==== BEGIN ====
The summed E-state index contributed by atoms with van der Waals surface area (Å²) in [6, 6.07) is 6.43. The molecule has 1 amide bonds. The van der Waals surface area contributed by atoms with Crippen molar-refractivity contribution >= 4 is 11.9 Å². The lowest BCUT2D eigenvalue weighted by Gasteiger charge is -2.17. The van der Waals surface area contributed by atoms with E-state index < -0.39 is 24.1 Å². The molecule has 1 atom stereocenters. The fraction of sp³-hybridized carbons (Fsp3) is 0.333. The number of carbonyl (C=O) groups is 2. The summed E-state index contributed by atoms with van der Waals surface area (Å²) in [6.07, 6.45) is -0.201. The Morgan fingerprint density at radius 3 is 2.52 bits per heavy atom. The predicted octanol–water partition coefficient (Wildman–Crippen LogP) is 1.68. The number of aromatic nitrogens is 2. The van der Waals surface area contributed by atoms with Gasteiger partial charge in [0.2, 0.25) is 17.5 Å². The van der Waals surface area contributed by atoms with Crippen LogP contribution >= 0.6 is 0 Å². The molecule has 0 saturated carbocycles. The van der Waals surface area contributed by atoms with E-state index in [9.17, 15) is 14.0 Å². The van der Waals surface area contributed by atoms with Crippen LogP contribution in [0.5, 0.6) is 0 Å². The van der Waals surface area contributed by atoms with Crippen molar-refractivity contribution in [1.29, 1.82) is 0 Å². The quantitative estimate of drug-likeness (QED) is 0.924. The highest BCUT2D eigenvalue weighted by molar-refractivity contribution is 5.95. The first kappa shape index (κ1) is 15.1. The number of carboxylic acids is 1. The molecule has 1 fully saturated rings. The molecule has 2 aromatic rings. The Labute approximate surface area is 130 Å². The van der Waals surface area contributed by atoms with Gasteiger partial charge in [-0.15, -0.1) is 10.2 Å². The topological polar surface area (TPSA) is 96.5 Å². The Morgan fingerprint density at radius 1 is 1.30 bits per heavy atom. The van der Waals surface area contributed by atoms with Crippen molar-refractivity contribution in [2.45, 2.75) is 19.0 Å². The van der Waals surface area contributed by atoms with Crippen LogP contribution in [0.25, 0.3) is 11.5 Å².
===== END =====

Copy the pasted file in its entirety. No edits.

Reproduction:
The summed E-state index contributed by atoms with van der Waals surface area (Å²) in [6, 6.07) is 6.43. The molecule has 1 amide bonds. The van der Waals surface area contributed by atoms with Crippen molar-refractivity contribution >= 4 is 11.9 Å². The lowest BCUT2D eigenvalue weighted by Gasteiger charge is -2.17. The van der Waals surface area contributed by atoms with E-state index < -0.39 is 24.1 Å². The molecule has 1 atom stereocenters. The fraction of sp³-hybridized carbons (Fsp3) is 0.333. The number of carbonyl (C=O) groups is 2. The summed E-state index contributed by atoms with van der Waals surface area (Å²) in [6.07, 6.45) is -0.201. The Morgan fingerprint density at radius 3 is 2.52 bits per heavy atom. The predicted octanol–water partition coefficient (Wildman–Crippen LogP) is 1.68. The number of aromatic nitrogens is 2. The van der Waals surface area contributed by atoms with Gasteiger partial charge in [0.2, 0.25) is 17.5 Å². The van der Waals surface area contributed by atoms with Crippen LogP contribution >= 0.6 is 0 Å². The molecule has 0 saturated carbocycles. The van der Waals surface area contributed by atoms with E-state index in [9.17, 15) is 14.0 Å². The van der Waals surface area contributed by atoms with Crippen LogP contribution in [0.5, 0.6) is 0 Å². The van der Waals surface area contributed by atoms with Crippen molar-refractivity contribution in [1.29, 1.82) is 0 Å². The quantitative estimate of drug-likeness (QED) is 0.924. The highest BCUT2D eigenvalue weighted by molar-refractivity contribution is 5.95. The first kappa shape index (κ1) is 15.1. The number of carboxylic acids is 1. The molecule has 1 fully saturated rings. The molecule has 2 aromatic rings. The Labute approximate surface area is 130 Å². The van der Waals surface area contributed by atoms with Gasteiger partial charge in [-0.15, -0.1) is 10.2 Å². The topological polar surface area (TPSA) is 96.5 Å². The Morgan fingerprint density at radius 1 is 1.30 bits per heavy atom. The van der Waals surface area contributed by atoms with Crippen molar-refractivity contribution in [2.45, 2.75) is 19.0 Å². The van der Waals surface area contributed by atoms with Crippen LogP contribution in [0.25, 0.3) is 11.5 Å².